Lest we forget

ANZAC Day has come around again, and it’s become something of a tradition for me to mark it by blogging on the topic and finding some appropriate poem or piece of prose or quote to finish things off. It’s not that it’s a public holiday and I can have a lie in and a break from work, but because I have huge respect for the people whose sacrifices over a century ago led to April 25th being set aside for their recognition. As I’ve said more than once over at my own blog, Australians seem to get this in a way we Brits do not – one does not have to approve of this or that war to honour those who were sent to fight it and who gave time and blood doing so. And as Banjo Paterson reminds us below, Brits have also been among those who died for Australia, so it seems appropriate for this Brit, and I’d hope most other ex-pats here, to stand up as we hear the opening notes of Advance Australia Fair and to spend the two minute’s silence reflecting on those who have been maimed and those who have been silenced forever for the sake of others.

Australia takes her pen in hand,
To write a line to you,
To let you fellows understand,
How proud we are of you.

From shearing shed and cattle run,
From Broome to Hobsons Bay,
Each native-born Australian son,
Stands straighter up today.

The man who used to “hump his drum”,
On far-out Queensland runs,
Is fighting side by side with some
Tasmanian farmer’s sons.

The fisher-boys dropped sail and oar
To grimly stand the test,
Along that storm-swept Turkish shore,
With miners from the west.

The old state jealousies of yore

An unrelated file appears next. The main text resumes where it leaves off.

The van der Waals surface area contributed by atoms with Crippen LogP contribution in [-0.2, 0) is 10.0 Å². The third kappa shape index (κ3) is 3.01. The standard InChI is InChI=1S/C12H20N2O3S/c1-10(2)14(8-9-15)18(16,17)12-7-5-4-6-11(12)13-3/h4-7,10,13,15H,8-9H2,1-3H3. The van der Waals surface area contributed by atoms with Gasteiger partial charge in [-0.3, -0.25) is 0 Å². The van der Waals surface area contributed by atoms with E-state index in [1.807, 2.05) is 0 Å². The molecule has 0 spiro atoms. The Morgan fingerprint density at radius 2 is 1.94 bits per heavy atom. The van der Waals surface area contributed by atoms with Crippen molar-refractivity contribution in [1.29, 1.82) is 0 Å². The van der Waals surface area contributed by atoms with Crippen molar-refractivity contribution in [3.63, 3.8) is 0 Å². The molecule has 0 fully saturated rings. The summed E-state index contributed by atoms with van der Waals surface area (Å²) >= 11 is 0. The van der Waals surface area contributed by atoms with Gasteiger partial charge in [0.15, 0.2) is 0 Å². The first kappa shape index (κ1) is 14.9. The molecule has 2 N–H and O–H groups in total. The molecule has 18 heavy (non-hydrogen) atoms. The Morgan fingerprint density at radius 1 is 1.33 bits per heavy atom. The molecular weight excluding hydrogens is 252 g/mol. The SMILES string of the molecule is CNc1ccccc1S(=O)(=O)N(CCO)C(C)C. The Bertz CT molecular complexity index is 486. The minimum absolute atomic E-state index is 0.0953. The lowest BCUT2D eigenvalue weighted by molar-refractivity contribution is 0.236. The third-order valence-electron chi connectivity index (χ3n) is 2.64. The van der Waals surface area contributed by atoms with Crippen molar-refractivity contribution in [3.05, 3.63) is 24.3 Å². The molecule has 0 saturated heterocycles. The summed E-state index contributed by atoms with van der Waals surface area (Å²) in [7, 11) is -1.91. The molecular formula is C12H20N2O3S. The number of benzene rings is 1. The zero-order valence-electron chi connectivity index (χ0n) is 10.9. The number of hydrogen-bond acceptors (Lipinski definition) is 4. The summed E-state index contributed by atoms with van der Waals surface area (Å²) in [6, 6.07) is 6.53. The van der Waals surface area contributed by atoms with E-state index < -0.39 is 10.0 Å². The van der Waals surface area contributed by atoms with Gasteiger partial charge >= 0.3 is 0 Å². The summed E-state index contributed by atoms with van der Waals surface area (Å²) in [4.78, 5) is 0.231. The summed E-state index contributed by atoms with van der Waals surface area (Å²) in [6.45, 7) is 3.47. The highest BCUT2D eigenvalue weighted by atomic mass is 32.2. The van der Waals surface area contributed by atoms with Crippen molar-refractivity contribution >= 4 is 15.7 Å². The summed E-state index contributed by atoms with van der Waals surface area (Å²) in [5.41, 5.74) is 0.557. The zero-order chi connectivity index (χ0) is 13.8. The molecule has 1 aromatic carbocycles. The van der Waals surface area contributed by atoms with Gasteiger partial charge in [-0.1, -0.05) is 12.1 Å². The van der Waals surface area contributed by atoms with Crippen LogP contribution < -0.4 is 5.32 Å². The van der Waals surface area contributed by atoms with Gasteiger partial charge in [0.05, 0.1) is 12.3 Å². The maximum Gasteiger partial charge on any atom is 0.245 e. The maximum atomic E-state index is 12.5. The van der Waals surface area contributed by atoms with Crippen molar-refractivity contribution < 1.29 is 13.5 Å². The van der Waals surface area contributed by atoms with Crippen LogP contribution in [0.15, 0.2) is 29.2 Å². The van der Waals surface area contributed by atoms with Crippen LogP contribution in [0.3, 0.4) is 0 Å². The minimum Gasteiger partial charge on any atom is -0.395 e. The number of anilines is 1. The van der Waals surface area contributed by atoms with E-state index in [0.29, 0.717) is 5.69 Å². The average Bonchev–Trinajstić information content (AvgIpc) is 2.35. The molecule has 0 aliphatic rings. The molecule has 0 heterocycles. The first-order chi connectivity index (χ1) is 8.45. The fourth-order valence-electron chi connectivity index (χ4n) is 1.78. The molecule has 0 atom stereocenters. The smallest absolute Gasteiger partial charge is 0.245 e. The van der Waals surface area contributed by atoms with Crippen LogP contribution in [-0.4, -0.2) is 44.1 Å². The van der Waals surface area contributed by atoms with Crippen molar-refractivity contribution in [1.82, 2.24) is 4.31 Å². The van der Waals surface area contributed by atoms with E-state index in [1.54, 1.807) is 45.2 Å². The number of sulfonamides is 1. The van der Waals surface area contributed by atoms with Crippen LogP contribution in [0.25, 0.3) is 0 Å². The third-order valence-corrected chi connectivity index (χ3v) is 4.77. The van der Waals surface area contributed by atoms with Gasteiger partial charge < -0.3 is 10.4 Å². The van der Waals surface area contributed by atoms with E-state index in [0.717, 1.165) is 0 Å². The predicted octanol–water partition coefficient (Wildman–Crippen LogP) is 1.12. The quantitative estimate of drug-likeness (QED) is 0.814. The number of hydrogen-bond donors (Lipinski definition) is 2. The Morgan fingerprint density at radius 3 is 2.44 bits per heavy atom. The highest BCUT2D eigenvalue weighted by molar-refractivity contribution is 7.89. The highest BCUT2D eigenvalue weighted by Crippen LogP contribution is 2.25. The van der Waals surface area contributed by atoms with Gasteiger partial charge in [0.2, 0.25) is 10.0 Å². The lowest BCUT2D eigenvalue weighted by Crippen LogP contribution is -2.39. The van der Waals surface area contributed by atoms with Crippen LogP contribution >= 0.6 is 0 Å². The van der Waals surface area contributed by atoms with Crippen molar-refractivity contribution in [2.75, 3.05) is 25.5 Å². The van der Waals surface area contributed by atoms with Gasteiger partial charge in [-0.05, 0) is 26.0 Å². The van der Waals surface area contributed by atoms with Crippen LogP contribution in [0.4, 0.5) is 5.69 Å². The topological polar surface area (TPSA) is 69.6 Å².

Are dead as Pharaoh’s sow,
We’re not State children any more
We’re all Australians now!

Our six-starred flag that used to fly,
Half-shyly to the breeze,
Unknown where older nations ply
Their trade on foreign seas,

Flies out to meet the morning blue
With Vict’ry at the prow;
For that’s the flag the Sydney flew,
The wide seas know it now!

The mettle that a race can show
Is proved with shot and steel,
And now we know what nations know
And feel what nations feel.

The honoured graves beneath the crest
Of Gaba Tepe hill,
May hold our bravest and our best,
But we have brave men still.

With all our petty quarrels done,
Dissensions overthrown,
We have, through what you boys have done,
A history of our own.

Our old world diff’rences are dead,
Like weeds beneath the plough,
For English, Scotch, and Irish-bred,
They’re all Australians now!

So now we’ll toast the Third Brigade,
That led Australia’s van,
For never shall their glory fade
In minds Australian.

Fight on, fight on, unflinchingly,
Till right and justice reign.
Fight on, fight on, till Victory
Shall send you home again.

And with Australia’s flag shall fly
A spray of wattle bough,
To symbolise our unity,
We’re all Australians now.

12 comments for “Lest we forget

  1. bilbaoboy
    April 25, 2012 at 7:56 am

    I stand with you.

    My grandfather fought at Passchendaele. You can think what you like about the war, the generals,… but honour the suffering people took on our behalf.

    • April 26, 2012 at 2:32 am

      Indeed. We can talk about lions being led by donkeys for 363 other days of the year (Nov 11th being the other obvious exception), but ANZAC Day is for honouring those who fought and those who still fight.

  2. April 25, 2012 at 8:36 am

    Many thanks for both the reminder and the poem which I had not seen before!

  3. April 25, 2012 at 11:00 am

    Lovely. One going up at my place too shortly.

  4. nisakiman
    April 25, 2012 at 12:57 pm

    The saddest thing is that those brave men in both world wars; those who made the ultimate sacrifice so that their descendants could enjoy freedom; they would now be turning in their graves if they could see how those freedoms, so hard won, are being pissed up against the wall by a bunch of intellectual pygmies who have no concept of sacrifice.

    Sometimes I could cry when I see what’s being done by the politicians of today.